3. Remove the page from the cache and cache directory.
4. Relinquish the lock on the VESA.
The method of this invention shall be illustrated by way of several read/write scenarios where in lock requests, actions and data movements will appear in successive depictions of the same lock table, cache manager, and shared external storage architecture. This can be appreciated by inspection of FIGS. 2-11.
Referring now to FIG. 2, the global lock table and the directories of all the cache managers are presumed clear. Suppose, an application executing on processor 1 desires to read page A. Access to the directory maintained by cache manager 17 would reveal its absence. At this point, cache manager 17 would seek a share lock from the global lock manager. Upon the grant of the share lock on page A to processor 1 (cache manager 17), an entry is made into lock table 15. Thereupon, page A is swapped into the requesting cache from DASD 23 as shown in FIG. 3.
Let us now assume that an application running on processor 2 also desires to read page A. It likewise finds that page A is not in it local cache directory 19. The counterpart cache manager requests a share lock on A from the global lock manager. Upon the request being granted and entry modification made in the lock table 15, page A is likewise swapped into cache 19 from DASD 23. This is depicted in FIG. 4.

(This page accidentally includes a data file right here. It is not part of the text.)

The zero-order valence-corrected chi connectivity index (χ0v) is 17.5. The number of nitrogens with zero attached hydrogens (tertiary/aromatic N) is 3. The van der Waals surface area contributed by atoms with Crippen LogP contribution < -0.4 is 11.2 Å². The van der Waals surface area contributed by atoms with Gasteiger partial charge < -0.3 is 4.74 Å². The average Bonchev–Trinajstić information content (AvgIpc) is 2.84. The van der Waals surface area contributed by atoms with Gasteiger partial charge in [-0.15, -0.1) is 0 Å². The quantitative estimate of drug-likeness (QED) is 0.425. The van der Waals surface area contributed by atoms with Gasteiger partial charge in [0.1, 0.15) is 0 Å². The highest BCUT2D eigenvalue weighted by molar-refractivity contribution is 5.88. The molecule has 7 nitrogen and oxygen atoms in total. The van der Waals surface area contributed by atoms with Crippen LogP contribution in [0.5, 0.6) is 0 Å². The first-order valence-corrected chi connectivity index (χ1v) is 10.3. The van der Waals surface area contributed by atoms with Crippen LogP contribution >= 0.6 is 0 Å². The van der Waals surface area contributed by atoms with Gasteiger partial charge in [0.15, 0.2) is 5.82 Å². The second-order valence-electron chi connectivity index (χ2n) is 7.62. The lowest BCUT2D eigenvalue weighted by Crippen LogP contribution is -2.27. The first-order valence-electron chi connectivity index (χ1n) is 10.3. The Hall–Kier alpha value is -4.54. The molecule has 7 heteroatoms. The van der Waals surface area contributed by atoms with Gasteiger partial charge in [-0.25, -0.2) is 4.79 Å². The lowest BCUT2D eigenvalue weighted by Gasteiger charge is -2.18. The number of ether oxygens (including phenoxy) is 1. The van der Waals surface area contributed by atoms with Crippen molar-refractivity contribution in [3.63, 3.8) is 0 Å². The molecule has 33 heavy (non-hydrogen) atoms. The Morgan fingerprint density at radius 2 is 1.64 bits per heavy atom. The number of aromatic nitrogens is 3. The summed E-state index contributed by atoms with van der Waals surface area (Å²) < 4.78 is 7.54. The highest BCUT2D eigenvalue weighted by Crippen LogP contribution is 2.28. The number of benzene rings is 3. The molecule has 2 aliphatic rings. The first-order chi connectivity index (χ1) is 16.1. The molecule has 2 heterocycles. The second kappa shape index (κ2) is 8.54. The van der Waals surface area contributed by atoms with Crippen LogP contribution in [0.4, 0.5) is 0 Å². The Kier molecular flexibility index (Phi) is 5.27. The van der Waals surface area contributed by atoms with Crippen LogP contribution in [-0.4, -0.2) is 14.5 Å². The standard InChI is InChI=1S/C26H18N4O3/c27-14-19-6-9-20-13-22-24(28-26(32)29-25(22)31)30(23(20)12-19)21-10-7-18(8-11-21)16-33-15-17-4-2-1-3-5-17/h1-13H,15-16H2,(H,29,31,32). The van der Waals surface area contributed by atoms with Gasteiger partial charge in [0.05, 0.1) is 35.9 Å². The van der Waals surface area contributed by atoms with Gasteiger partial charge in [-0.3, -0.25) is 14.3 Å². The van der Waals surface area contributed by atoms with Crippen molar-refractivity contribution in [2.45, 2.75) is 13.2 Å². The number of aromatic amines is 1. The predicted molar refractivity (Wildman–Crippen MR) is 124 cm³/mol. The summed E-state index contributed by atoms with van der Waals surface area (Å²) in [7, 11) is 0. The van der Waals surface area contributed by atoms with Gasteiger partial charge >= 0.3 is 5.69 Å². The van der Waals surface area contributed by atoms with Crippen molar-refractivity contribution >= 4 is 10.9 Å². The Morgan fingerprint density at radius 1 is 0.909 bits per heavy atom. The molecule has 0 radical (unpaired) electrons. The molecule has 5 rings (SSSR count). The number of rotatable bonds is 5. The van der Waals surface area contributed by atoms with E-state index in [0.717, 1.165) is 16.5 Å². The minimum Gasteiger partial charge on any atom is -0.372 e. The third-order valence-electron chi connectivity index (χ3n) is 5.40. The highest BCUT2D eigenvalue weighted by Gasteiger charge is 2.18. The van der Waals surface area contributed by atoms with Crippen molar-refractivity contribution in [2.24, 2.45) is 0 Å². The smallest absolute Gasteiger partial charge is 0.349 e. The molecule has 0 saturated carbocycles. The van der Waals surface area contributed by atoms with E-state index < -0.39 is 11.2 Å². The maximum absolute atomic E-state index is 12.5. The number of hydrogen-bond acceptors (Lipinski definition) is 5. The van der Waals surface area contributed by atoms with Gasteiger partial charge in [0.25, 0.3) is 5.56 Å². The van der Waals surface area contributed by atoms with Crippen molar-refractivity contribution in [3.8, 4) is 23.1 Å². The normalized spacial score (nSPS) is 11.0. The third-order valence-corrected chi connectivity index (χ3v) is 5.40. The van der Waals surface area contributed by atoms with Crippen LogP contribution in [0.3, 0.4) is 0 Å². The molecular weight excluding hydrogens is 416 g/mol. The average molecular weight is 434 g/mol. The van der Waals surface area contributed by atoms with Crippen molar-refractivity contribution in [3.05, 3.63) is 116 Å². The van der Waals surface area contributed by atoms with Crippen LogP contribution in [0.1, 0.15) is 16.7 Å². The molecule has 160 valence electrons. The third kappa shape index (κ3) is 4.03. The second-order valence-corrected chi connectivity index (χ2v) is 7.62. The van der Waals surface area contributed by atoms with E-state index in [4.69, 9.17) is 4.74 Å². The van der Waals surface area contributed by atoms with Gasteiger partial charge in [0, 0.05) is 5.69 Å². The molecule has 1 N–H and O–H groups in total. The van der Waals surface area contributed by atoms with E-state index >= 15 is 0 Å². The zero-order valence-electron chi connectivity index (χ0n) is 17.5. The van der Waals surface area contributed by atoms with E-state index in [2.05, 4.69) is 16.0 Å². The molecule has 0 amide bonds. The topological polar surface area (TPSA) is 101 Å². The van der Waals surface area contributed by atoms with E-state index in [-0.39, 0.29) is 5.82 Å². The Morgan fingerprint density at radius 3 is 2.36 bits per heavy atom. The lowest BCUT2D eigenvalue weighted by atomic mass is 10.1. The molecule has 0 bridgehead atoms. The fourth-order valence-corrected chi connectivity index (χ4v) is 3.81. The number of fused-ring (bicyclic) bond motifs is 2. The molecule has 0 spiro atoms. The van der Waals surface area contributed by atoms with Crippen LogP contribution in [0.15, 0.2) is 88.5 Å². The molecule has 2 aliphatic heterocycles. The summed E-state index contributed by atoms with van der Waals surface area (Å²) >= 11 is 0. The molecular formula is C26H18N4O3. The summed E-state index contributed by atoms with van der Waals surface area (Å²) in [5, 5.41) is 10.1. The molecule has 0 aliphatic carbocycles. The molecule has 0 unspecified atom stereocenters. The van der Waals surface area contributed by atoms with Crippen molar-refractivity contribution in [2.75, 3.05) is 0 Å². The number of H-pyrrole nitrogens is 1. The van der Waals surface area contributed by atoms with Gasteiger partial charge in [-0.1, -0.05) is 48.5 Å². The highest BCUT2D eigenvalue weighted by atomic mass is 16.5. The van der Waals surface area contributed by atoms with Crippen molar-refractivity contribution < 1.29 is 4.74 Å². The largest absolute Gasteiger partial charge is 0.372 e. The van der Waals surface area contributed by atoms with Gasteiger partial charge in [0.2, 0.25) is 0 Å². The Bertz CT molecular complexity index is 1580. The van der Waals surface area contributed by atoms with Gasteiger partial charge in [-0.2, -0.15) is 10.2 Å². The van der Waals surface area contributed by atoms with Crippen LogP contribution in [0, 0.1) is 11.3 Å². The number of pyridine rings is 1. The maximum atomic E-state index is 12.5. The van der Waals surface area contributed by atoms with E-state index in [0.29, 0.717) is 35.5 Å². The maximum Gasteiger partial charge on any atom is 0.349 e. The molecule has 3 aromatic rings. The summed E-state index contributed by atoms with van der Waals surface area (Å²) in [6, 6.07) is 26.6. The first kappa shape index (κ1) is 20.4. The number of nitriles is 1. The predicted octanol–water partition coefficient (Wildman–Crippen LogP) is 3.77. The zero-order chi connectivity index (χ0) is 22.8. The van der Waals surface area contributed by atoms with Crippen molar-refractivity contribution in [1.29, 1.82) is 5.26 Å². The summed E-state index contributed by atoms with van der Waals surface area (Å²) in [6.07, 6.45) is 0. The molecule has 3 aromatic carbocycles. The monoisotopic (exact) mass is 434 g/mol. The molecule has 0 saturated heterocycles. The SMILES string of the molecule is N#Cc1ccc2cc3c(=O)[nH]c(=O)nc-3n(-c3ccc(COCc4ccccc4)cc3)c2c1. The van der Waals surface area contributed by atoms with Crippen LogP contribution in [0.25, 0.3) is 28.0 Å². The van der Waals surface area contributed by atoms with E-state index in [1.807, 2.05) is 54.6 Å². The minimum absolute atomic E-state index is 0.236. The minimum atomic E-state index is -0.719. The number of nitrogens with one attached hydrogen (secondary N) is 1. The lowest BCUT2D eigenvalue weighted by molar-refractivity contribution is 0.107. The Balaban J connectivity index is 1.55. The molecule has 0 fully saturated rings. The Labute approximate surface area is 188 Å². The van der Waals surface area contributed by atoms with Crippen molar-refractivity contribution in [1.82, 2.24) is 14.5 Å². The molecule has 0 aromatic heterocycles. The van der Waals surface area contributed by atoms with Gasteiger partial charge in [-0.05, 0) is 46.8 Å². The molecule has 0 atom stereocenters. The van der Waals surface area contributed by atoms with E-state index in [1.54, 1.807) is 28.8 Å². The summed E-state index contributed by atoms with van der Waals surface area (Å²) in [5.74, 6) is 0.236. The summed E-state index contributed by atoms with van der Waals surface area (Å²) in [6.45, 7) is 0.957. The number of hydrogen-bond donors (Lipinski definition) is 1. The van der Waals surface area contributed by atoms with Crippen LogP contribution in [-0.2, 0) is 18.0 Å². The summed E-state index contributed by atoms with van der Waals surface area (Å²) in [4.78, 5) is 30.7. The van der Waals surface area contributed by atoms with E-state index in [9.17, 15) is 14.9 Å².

Next, assume that the application running on processor 2 intends to modify page A. The page is easily located in local cache 19. Concurrently, cache manager 19 requests an exclusive lock on page A by processor 2. Processor 2 in effect waits until the lock manager replies. The lock manager first notifies the cache manager 17 of processor 1 that there is a conflict with respect to page A. Processor 1 completes any processing and removes page A from the local cache 17 (cache invalidation) and releases its share lock on that page. At this point, the lock manager now grants an exclusive lock on page A to cache manager 19 of processor 2. The state of affairs is set out in FIG. 5.
After this, processor 2 (by way of the application running thereon) modifies or updates page A and writes back the changed page to DASD and cache 19 of processor 2. The local cache manager 19 then requests the lock manager to demote the lock on page A from exclusive to shared. The state of affairs when the lock is demoted is shown in FIG. 6.